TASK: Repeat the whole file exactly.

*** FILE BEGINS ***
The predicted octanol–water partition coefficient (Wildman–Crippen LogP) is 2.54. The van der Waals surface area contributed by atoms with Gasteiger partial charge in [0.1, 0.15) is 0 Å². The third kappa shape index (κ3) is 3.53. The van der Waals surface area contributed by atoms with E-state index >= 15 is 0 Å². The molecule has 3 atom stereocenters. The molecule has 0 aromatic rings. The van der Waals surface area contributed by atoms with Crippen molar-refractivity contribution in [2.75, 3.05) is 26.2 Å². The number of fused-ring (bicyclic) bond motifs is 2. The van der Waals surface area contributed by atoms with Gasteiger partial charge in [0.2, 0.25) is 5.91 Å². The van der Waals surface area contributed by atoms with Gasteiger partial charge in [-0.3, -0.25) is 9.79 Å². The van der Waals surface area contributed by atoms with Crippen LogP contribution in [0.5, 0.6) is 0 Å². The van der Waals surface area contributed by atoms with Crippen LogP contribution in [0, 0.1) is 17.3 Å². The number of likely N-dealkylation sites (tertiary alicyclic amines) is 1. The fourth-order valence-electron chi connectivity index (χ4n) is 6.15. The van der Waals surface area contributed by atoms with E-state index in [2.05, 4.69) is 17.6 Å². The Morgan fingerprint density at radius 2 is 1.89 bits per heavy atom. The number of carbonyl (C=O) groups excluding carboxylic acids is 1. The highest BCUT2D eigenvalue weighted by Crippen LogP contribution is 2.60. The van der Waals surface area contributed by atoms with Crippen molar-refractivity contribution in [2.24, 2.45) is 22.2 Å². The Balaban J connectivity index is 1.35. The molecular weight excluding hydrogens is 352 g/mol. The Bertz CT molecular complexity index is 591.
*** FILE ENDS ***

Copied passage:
The predicted octanol–water partition coefficient (Wildman–Crippen LogP) is 2.54. The van der Waals surface area contributed by atoms with Gasteiger partial charge in [0.1, 0.15) is 0 Å². The third kappa shape index (κ3) is 3.53. The van der Waals surface area contributed by atoms with E-state index >= 15 is 0 Å². The molecule has 3 atom stereocenters. The molecule has 0 aromatic rings. The van der Waals surface area contributed by atoms with Crippen molar-refractivity contribution in [2.75, 3.05) is 26.2 Å². The number of fused-ring (bicyclic) bond motifs is 2. The van der Waals surface area contributed by atoms with Gasteiger partial charge in [0.2, 0.25) is 5.91 Å². The van der Waals surface area contributed by atoms with Gasteiger partial charge in [-0.3, -0.25) is 9.79 Å². The van der Waals surface area contributed by atoms with Crippen LogP contribution in [0.5, 0.6) is 0 Å². The van der Waals surface area contributed by atoms with Crippen LogP contribution in [0, 0.1) is 17.3 Å². The number of likely N-dealkylation sites (tertiary alicyclic amines) is 1. The fourth-order valence-electron chi connectivity index (χ4n) is 6.15. The van der Waals surface area contributed by atoms with E-state index in [2.05, 4.69) is 17.6 Å². The Morgan fingerprint density at radius 2 is 1.89 bits per heavy atom. The number of carbonyl (C=O) groups excluding carboxylic acids is 1. The highest BCUT2D eigenvalue weighted by Crippen LogP contribution is 2.60. The van der Waals surface area contributed by atoms with Crippen molar-refractivity contribution in [2.24, 2.45) is 22.2 Å². The Balaban J connectivity index is 1.35. The molecular weight excluding hydrogens is 352 g/mol. The Bertz CT molecular complexity index is 591.